There are several large military-related reservations, including Fort Lewis, McChord Air Force Base, Naval Base Kitsap, the Hanford Site, and the Yakima Training Center. Fort Lewis is a census-designated place and U.S. Army post located in Pierce County, Washington. ... McChord Air Force Base (IATA: TCM, ICAO: KTCM) is a United States Air Force base in Pierce County, Washington. ... NB Kitsap logo Naval Base Kitsap, is a US Navy base located on the Kitsap Peninsula in Washington state. ... Hanford Site plutonium production reactors along the Columbia River during the Manhattan Project. ...


There are many Indian reservations in Washington. The largest include the Colville Indian Reservation, Spokane Indian Reservation, Yakama Indian Reservation, and the Quinault Indian Reservation. This article is about Native Americans. ... The Colville Indian Reservation is an Indian reservation in eastern Washington State, inhabited and managed by Confederated Tribes of the Colville Reservation, which is recognized by the United States of America as an American Indian Tribe. ... Spokane flag The Spokane (or Spokan) are a Native American people in the northeastern portion of the U.S. state of Washington. ... The Yakama Indian Reservation is a United States Indian reservation located on the east side of the Cascade Mountains of the state of Washington. ... Quinault (tribe) is a group of Native American peoples from western Washington state in the United States. ...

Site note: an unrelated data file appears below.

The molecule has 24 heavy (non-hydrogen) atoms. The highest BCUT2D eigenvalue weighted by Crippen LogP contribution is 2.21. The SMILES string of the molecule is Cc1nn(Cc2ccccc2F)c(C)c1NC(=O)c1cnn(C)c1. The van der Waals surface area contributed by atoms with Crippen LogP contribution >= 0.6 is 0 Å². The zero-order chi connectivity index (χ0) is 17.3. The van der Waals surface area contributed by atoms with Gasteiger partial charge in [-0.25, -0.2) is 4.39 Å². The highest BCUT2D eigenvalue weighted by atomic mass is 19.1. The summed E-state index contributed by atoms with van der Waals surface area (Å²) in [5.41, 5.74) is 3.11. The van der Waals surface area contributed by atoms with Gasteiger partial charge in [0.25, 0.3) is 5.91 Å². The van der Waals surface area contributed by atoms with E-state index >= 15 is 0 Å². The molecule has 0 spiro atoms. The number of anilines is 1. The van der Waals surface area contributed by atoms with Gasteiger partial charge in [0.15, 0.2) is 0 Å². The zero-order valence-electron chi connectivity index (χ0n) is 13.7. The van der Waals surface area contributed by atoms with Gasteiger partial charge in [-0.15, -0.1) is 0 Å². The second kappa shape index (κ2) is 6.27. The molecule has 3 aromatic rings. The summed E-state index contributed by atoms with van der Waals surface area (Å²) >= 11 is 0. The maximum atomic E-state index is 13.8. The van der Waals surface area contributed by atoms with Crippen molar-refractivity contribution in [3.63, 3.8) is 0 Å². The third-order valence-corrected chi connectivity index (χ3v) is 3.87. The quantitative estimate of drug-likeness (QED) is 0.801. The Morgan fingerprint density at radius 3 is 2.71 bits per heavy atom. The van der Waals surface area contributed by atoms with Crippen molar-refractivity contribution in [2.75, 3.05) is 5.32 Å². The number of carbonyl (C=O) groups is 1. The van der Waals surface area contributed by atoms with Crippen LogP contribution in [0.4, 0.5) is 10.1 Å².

Climate

Washington's climate varies greatly from west to east. An oceanic climate (also called "marine west coast climate") predominates in western Washington, and a much drier climate prevails east of the Cascade Range. World map showing the oceanic climate zones. ...

November 2006 Pineapple Express flood, Granite Falls on the Stillaguamish River
November 2006 Pineapple Express flood, Granite Falls on the Stillaguamish River